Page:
Showing posts with label The Hollies. Show all posts
Showing posts with label The Hollies. Show all posts

Aug 31, 2019

He Ain't Heavy He's My Brother by The Hollies (1969)

He Ain't Heavy He's My Brother by The Hollies (1969)
"He Ain't Heavy, He's My Brother" is a ballad written by Bobby Scott and Bob Russell. Originally recorded by Kelly Gordon in 1969, the song became a worldwide hit for The Hollies later that year and again for Neil Diamond in 1970. The Hollies' recording, which featured Elton John on piano, was released in the UK on 1 September 1969 and on 1 December 1969 in the US. It reached No. 3 in the UK and No. 7 in the US.






In 1884, James Wells, Moderator of the United Free Church of Scotland, in his book The Parables of Jesus tells the story of a little girl carrying a big baby boy. Seeing her struggling, someone asked if she wasn't tired. With surprise she replied: "No, he's not heavy; he's my brother."

In a 1918 publication by Ralph Waldo Trine titled The Higher Powers of Mind and Spirit, he relates the following anecdote: "Do you know that incident in connection with the little Scottish girl? She was trudging along, carrying as best she could a boy younger, but it seemed almost as big as she herself, when one remarked to her how heavy he must be for her to carry, when instantly came the reply: 'He's na heavy. He's mi brither.'"

The first editor of Kiwanis magazine, Roe Fulkerson, published a column in September 1924 carrying the title "He Ain't Heavy, He's My Brother", the first use of the phrase exactly as it is rendered in the song title.

In the 1940s, the words, adapted as "He ain't heavy, Father, he's my brother", were taken as a slogan for Boys Town children's home by founder Father Edward Flanagan.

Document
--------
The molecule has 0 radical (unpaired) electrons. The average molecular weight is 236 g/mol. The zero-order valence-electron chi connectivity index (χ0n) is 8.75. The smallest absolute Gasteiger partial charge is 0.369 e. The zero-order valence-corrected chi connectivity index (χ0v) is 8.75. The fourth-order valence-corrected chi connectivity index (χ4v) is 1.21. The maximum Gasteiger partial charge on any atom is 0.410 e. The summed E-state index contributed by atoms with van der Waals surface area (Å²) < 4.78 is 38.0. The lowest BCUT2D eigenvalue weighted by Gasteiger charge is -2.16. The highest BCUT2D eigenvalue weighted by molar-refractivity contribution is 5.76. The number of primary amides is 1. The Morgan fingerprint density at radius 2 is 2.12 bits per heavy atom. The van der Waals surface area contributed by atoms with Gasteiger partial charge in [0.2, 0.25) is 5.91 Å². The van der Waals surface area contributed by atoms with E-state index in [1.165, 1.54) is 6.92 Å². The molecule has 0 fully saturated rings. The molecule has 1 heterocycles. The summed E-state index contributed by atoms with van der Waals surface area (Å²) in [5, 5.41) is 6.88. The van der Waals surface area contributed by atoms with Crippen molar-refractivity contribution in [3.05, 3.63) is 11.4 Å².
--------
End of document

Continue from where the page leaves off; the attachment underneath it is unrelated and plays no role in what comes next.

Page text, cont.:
Jun 26, 2016

The Hollies - Long Cool Woman (In a Black Dress) from the album Distant Light (1972)

The Hollies - Long Cool Woman (In a Black Dress) from the album Distant Light (1972)
"Long Cool Woman in a Black Dress" (also called "Long Cool Woman" or "Long Cool Woman (in a Black Dress)") is a song written by Allan Clarke, Roger Cook, and Roger Greenaway and performed by the British rock group The Hollies. Originally appearing on the album Distant Light, it was released as a single in April 1972 (on Parlophone in the United Kingdom), selling 1.5 million copies in the United States and two million worldwide. It reached No. 2 on the Billboard Hot 100 in September 1972. Billboard ranked it as the No. 24 song for 1972.



In the Hollies' native United Kingdom, the song was only a modest success for the band, peaking at number 32 on the charts. However, it was a smash hit in the United States, peaking at number 2 for two weeks behind Gilbert O'Sullivan’s "Alone Again (Naturally)". It was their highest charting single in America. It also topped the charts in South Africa and peaked at number 2 in New Zealand and Australia. By this time, Clarke had already left the band, but he feels that "it wasn't unfortunate", since he had co-written the song. Clarke rejoined the Hollies in the summer of 1973, partly due to the success of this song.

Jan 1, 2015

The Hollies - The AirThat I Breathe

The Hollies - The AirThat I Breath
"The Air That I Breathe" is a ballad written by Albert Hammond and Mike Hazlewood, initially recorded by Albert Hammond on his 1972 album It Never Rains in Southern California.

This song was a major hit for The Hollies in early 1974, reaching number two in the U.K.. In the summer of 1974, the song reached number six in the United States on the Billboard Hot 100 chart and number three on the Adult Contemporary chart. In Canada, the song peaked at number five on the RPM Magazine charts. The audio engineering for "The Air That I Breathe" was done by Alan Parsons.




The 1992 Radiohead song "Creep" uses a similar chord progression as "The Air That I Breathe". As a result, Hammond and Hazlewood sued Radiohead for plagiarism and won.